PetaPixel

World Press Photo Disqualifies Winner

World Press Photo has disqualified one of the winners of this year’s contest after concluding that the photographer digitally manipulated his work. The disqualified entry “Street fighting, Kiev, Ukraine”, shot by Stepan Rudik for the Russian news agency RIA Novosti, had won 3rd prize in Sports Features.

This year, for the first time, photographers were required to submit RAW image files if the judges suspected that photographs were manipulated beyond what the rules allowed. The rule states:

The content of the image must not be altered. Only retouching which conforms to the currently accepted standards in the industry is allowed.

According to the British Journal of Photography, the manipulation involved removing the foot of one of the subjects in a photo.

(via Amateur Photographer)


Update: Stepan Rudik just contacted us with the original photograph and the version he entered in the contest. He says,

Your website gave information about disqualification of my material at the World Press Photo contest. I do NOT argue the decision of the jury.

At the same time, I would like to present the original photograph, from which it is clear that I haven’t made any significant alternation nor removed any important informative detail. The photograph I submitted to the contest is a crop, and the retouched detail is the foot of a man which appears on the original photograph, but who is not a subject of the image submitted to the contest. I believe this explanation is important for my reputation and good name as a reportage photographer. I’d like this picture to be published.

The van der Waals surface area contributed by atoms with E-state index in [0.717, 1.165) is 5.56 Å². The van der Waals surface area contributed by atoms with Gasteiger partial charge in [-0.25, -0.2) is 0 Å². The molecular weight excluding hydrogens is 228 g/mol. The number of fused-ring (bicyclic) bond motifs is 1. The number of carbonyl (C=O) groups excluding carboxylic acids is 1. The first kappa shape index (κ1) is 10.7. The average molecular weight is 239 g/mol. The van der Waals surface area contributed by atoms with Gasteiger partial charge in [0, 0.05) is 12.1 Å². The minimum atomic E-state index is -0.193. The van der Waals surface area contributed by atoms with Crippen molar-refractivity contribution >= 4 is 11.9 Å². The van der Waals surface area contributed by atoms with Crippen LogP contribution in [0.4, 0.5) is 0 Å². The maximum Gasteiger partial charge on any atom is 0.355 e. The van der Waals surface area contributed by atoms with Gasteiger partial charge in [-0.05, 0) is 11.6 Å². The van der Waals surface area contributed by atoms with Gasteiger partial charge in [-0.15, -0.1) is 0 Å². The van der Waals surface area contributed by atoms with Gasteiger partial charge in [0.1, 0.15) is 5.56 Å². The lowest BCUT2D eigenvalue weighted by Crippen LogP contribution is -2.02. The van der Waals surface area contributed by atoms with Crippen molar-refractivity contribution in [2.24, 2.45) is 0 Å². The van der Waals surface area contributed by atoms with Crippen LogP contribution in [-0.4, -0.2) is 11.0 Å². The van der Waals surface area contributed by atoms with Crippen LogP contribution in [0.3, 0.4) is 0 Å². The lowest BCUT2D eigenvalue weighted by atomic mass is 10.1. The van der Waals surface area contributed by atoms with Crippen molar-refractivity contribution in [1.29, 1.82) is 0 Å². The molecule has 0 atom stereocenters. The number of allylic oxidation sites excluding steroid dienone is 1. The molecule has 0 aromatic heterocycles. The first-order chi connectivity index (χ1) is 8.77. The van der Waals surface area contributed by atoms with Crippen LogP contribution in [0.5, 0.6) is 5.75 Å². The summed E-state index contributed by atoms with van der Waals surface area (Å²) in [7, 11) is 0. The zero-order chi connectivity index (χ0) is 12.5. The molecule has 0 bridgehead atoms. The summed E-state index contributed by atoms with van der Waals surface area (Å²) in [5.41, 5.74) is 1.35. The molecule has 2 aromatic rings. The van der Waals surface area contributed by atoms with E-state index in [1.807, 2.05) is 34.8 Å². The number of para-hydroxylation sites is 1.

Here is the photograph in question:

It was actually a crop of the following photograph:

It wasn’t the crop, nor the post-processing, that caused the photograph to be disqualified, but the removal of the portion of the foot that is visible between the thumb and fingers of the hand being bandaged. We’ve cropped it ourselves here (Hover your mouse over the image to compare it to the version Rudik submitted):

Do you think the disqualification was justified? Share your thoughts with us in the comments!


Image credit: Photograph by Stepan Rudik


 
  • margaret

    the crop & post processing completely affects the mood & intention of the original. A wide, color, almost snap shot is not the same as a moody black & white detail shot. The retouching seems yet another issue. I thought cropping etc should not change the original intent of the photo. If the photographer wanted this
    final product shouldn’t he have chosen a different lens, etc ?

  • Rusty Sterling

    The crop is extreme. The toning is really way beyond what would be considered normal. Cloning out the foot really does violate the integrity of photojournalism. I’d disqualify it.